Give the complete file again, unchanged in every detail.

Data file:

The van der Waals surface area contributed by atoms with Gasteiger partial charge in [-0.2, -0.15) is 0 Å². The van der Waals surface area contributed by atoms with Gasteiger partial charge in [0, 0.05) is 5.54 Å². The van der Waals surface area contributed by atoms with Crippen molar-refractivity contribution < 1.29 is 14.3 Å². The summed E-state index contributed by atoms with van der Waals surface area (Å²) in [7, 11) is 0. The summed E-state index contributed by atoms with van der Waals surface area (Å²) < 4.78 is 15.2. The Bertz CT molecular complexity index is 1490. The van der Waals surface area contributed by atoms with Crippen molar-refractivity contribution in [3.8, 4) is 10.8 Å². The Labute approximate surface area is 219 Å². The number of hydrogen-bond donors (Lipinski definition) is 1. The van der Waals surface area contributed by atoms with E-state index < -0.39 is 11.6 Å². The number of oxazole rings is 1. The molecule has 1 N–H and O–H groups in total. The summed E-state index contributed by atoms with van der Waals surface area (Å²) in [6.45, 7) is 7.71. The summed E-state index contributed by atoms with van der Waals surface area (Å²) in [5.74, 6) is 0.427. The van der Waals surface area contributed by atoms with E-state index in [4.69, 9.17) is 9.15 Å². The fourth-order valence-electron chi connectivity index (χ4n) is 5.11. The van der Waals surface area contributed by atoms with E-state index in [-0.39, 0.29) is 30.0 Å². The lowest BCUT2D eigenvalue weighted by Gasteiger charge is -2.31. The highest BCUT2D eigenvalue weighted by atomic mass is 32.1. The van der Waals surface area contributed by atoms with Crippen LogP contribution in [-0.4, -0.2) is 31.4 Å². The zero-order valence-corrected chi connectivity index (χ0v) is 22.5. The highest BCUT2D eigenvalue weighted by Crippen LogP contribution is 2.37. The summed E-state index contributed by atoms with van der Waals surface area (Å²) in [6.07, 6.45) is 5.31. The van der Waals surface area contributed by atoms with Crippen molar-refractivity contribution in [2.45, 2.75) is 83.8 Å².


The van der Waals surface area contributed by atoms with Gasteiger partial charge in [-0.2, -0.15) is 0 Å². The van der Waals surface area contributed by atoms with Gasteiger partial charge in [0, 0.05) is 5.54 Å². The van der Waals surface area contributed by atoms with Crippen molar-refractivity contribution < 1.29 is 14.3 Å². The summed E-state index contributed by atoms with van der Waals surface area (Å²) in [7, 11) is 0. The summed E-state index contributed by atoms with van der Waals surface area (Å²) < 4.78 is 15.2. The Bertz CT molecular complexity index is 1490. The van der Waals surface area contributed by atoms with Crippen molar-refractivity contribution in [3.8, 4) is 10.8 Å². The Labute approximate surface area is 219 Å². The number of hydrogen-bond donors (Lipinski definition) is 1. The van der Waals surface area contributed by atoms with E-state index < -0.39 is 11.6 Å². The number of oxazole rings is 1. The molecule has 1 N–H and O–H groups in total. The summed E-state index contributed by atoms with van der Waals surface area (Å²) in [6.45, 7) is 7.71. The summed E-state index contributed by atoms with van der Waals surface area (Å²) in [5.74, 6) is 0.427. The van der Waals surface area contributed by atoms with E-state index in [4.69, 9.17) is 9.15 Å². The fourth-order valence-electron chi connectivity index (χ4n) is 5.11. The van der Waals surface area contributed by atoms with E-state index in [-0.39, 0.29) is 30.0 Å². The lowest BCUT2D eigenvalue weighted by Gasteiger charge is -2.31. The highest BCUT2D eigenvalue weighted by atomic mass is 32.1. The van der Waals surface area contributed by atoms with Crippen LogP contribution in [-0.4, -0.2) is 31.4 Å². The zero-order valence-corrected chi connectivity index (χ0v) is 22.5. The highest BCUT2D eigenvalue weighted by Crippen LogP contribution is 2.37. The summed E-state index contributed by atoms with van der Waals surface area (Å²) in [6.07, 6.45) is 5.31. The van der Waals surface area contributed by atoms with Crippen molar-refractivity contribution in [2.45, 2.75) is 83.8 Å².